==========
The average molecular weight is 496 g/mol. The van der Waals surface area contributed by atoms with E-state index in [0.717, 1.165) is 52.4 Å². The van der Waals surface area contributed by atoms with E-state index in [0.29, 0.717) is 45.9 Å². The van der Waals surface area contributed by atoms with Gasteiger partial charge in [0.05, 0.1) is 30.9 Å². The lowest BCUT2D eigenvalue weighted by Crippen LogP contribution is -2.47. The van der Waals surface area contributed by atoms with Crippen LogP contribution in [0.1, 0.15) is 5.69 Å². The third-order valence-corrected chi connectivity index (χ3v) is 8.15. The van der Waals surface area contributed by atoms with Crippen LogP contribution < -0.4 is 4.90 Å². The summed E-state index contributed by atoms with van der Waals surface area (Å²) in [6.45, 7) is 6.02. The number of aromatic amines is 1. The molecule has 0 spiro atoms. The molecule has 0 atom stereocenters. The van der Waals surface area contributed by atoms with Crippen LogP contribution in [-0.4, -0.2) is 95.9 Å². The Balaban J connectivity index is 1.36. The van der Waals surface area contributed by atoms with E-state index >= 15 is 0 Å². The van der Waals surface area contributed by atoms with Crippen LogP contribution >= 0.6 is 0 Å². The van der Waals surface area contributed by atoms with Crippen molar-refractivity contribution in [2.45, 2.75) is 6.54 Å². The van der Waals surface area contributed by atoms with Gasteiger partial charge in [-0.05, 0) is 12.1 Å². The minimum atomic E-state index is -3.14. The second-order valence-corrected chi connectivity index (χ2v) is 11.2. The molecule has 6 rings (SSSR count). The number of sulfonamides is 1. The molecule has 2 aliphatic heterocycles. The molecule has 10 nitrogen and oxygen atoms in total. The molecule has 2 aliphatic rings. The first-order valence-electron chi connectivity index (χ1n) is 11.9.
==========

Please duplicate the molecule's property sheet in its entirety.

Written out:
The average molecular weight is 496 g/mol. The van der Waals surface area contributed by atoms with E-state index in [0.717, 1.165) is 52.4 Å². The van der Waals surface area contributed by atoms with E-state index in [0.29, 0.717) is 45.9 Å². The van der Waals surface area contributed by atoms with Gasteiger partial charge in [0.05, 0.1) is 30.9 Å². The lowest BCUT2D eigenvalue weighted by Crippen LogP contribution is -2.47. The van der Waals surface area contributed by atoms with Crippen LogP contribution in [0.1, 0.15) is 5.69 Å². The third-order valence-corrected chi connectivity index (χ3v) is 8.15. The van der Waals surface area contributed by atoms with Crippen LogP contribution < -0.4 is 4.90 Å². The summed E-state index contributed by atoms with van der Waals surface area (Å²) in [6.45, 7) is 6.02. The number of aromatic amines is 1. The molecule has 0 spiro atoms. The molecule has 0 atom stereocenters. The van der Waals surface area contributed by atoms with Crippen LogP contribution in [-0.4, -0.2) is 95.9 Å². The Balaban J connectivity index is 1.36. The van der Waals surface area contributed by atoms with E-state index >= 15 is 0 Å². The van der Waals surface area contributed by atoms with Crippen LogP contribution >= 0.6 is 0 Å². The van der Waals surface area contributed by atoms with Crippen molar-refractivity contribution in [2.45, 2.75) is 6.54 Å². The van der Waals surface area contributed by atoms with Gasteiger partial charge in [-0.05, 0) is 12.1 Å². The minimum atomic E-state index is -3.14. The second-order valence-corrected chi connectivity index (χ2v) is 11.2. The molecule has 6 rings (SSSR count). The number of sulfonamides is 1. The molecule has 2 aliphatic heterocycles. The molecule has 10 nitrogen and oxygen atoms in total. The molecule has 2 aliphatic rings. The first-order valence-electron chi connectivity index (χ1n) is 11.9.